It was a lesson. It was delicious. It was unforgettable. Not only was it an eye-opening confirmation of the bounties of the sea, but it was the beginning of a love affair with Croatia. The time we spent there was all too short. Last November we returned to see more of the country.
I did not sample any more oysters, but I did partake, willingly, of other Croatian treats! The food is special, as are the people. To say we loved our two short visits to Croatia is an understatement. I still have no great love for oysters, but Croatia captured our hearts. This Thanksgiving I cannot help but think again of those trips.
I am thankful that we took those trips when we did. When the world is once again healed, we will return. I look forward to it.
Last May I wrote about a 2018 visit to this city in Normandy against the backdrop of the 75th anniversary of the D-Day landing. We were still in the early days of the pandemic. Two months ago, the world marked the 75th anniversary of the end of World War II. Today we are engaged in another battle against a formidable virus. On November 11, we honored those who serve or have served in our military. Today, we still await a definitive answer to the question of who will be our next president. Through all of this, I cannot help but remember my visit to Rouen. It serves as a reminder that generations of our forebears survived wars, devastating plagues and years of civil unrest. They endured. And so will we. Rouen adds new perspective to contemporary history. Perhaps we should learn from it.
The heart of a great city
William, Duke of Normandy, became King of England in 1066 following his victory at the Battle of Hastings, and the course of history was forever altered for two nations, if not for the entire world. Known today as William the Conqueror, his coronation was held at Westminster Abbey on Christmas Day, but soon after his investiture, he returned to the capital of Normandy.
Considered a military genius, he was a descendant of the Viking Rollo, was uneducated, lacked culture, and spoke little English. He returned to England to quell periodic uprisings, but he spent most of his reign on the continent. He died near Rouen at the age of 60, in 1087, and is buried near the coast, at Caen, France, in the The Abbey of Saint-Étienne which was founded in 1063.
Another Duke of Normandy, who also held the titles of Duke of Aquitaine and Gascony, and Count of Anjou, was born in England, the fifth son of King Henry II and Duchess Eleanor of Aquitaine. He led a turbulent life, rebelled against his father the king, and formed an alliance with the king of France, along with two of his brothers.
Richard I was crowned King of England in 1189, but spent little time there. Like William the Conqueror, he may not even have spoken the language, but he was educated, enjoyed music and the arts, was personable but temperamental and quick to anger. He was also obsessed by the Crusades. He reigned for less than 10 years, and is best remembered for his exploits in the Holy Land, fighting Saladin and the Saracens during the Third Crusade.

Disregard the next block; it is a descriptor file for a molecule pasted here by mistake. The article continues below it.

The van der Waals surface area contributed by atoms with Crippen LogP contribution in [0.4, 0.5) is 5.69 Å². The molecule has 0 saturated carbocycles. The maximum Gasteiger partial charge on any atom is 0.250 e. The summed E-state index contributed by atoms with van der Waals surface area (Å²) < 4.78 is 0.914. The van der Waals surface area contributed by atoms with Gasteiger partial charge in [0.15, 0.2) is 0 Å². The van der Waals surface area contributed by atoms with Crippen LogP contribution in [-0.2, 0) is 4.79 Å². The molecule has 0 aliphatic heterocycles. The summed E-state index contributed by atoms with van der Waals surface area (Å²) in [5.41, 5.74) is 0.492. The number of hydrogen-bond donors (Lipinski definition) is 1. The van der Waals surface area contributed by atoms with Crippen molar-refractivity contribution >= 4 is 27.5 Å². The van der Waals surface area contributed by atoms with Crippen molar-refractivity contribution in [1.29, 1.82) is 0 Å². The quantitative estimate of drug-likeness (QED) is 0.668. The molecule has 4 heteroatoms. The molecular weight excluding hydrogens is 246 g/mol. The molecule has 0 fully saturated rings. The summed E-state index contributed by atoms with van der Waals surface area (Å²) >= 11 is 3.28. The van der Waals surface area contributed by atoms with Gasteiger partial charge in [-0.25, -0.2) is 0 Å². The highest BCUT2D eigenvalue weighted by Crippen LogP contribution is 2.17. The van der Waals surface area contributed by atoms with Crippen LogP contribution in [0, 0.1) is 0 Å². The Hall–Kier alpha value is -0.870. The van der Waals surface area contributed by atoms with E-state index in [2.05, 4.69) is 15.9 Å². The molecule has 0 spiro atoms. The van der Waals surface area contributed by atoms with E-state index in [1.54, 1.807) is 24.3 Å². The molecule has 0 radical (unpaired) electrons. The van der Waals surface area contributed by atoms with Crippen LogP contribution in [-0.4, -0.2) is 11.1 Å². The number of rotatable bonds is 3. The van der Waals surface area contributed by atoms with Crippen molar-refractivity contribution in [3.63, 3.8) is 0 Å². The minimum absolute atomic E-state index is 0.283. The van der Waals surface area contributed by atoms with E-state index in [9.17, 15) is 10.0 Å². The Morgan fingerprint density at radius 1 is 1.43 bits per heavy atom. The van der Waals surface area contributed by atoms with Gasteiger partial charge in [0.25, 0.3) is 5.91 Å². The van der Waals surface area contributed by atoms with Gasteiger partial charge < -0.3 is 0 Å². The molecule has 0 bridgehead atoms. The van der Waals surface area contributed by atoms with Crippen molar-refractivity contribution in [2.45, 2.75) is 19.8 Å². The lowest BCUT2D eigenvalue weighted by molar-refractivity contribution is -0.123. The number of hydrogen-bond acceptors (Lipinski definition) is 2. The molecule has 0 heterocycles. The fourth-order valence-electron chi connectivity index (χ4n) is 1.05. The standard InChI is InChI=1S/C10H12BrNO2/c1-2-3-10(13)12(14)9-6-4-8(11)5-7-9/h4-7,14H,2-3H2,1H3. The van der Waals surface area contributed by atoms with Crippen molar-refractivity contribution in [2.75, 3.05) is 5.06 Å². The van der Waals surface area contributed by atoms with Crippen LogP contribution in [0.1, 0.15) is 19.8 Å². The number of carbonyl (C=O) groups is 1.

Richard the Lionheart, not quite 42 years old, died of an infected arrow wound in 1199. History recounts that he had always “held Rouen in his heart,” and his embalmed heart rests in Rouen’s Cathedral, while his body is entombed “at the feet of his father” at Fontevraud Abbey in Anjou. His younger brother John succeeded him on the English Throne, and Phillip II of France gained control over Rouen, assuring that Normandy and Brittany would remain under French control.
I knew of the historical ties Rouen has with these renowned English kings, but it was yet another historical figure that beckoned me to Rouen. The Maid of Orleans met her destiny in Rouen in 1431. She was tried for heresy, witchcraft and other offenses ranging from horse theft to sorcery. She was burned at the stake by the English in a square that still serves as the site of the city’s public market. Her bones and ashes were gathered and thrown into the river.
History recounts that Joan of Arc did indeed hear voices and see visions. She believed they were signs, but modern authorities suspect she suffered from a medical disorder, something akin to epilepsy or perhaps schizophrenia.
Although characterized as a warrior, she actually never fought in battle, choosing to simply accompany the troops carrying a banner to urge them on. Nonetheless, she is credited with turning the tide of battle and securing a French victory over English forces in Orleans in 1429.
Joan was originally charged with 70 crimes which were later narrowed to 12; it is said that she signed an admission of guilt in exchange for life imprisonment, but days later violated the terms of that agreement by, among other things, once again donning men’s clothing and admitting that “the voice” had returned to guide her. She was subsequently sentenced as a “relapsed heretic,” according to historical records.
Joan of Arc — the name stems from her father’s surname d’Arc, even though she was simply known as Jehanne or Jehannette. During her trial, she referred to herself simply as Jehanne la Pucelle (translated as Joan “the maid”).
The young peasant girl became a national symbol, a uniting influence on French forces during the latter part of the bitter 100 Year’s War that lasted from 1337 to 1453. There actually was no victor in the war; the English simply retreated, finally realizing that the cost was too great, and the conflict ended.
Twenty years after the war ended, Charles VII, the French king who owed his position to Joan, held a posthumous retrial to clear her name, and she became not only a folk heroine, but also a mythic symbol of French nationalism.
As a child I was fascinated by her exploits, and by her brazen defiance of existing norms. I am still fascnated, and I wanted to see for myself the place where she met her fate.
For centuries, there was no monument to mark the spot of her demise in Rouen, just a simple cross in commemoration of the 19-year-old’s martyrdom. Today, a large modern Catholic church stands to honor Saint Joan; it was completed adjacent to the square in 1979.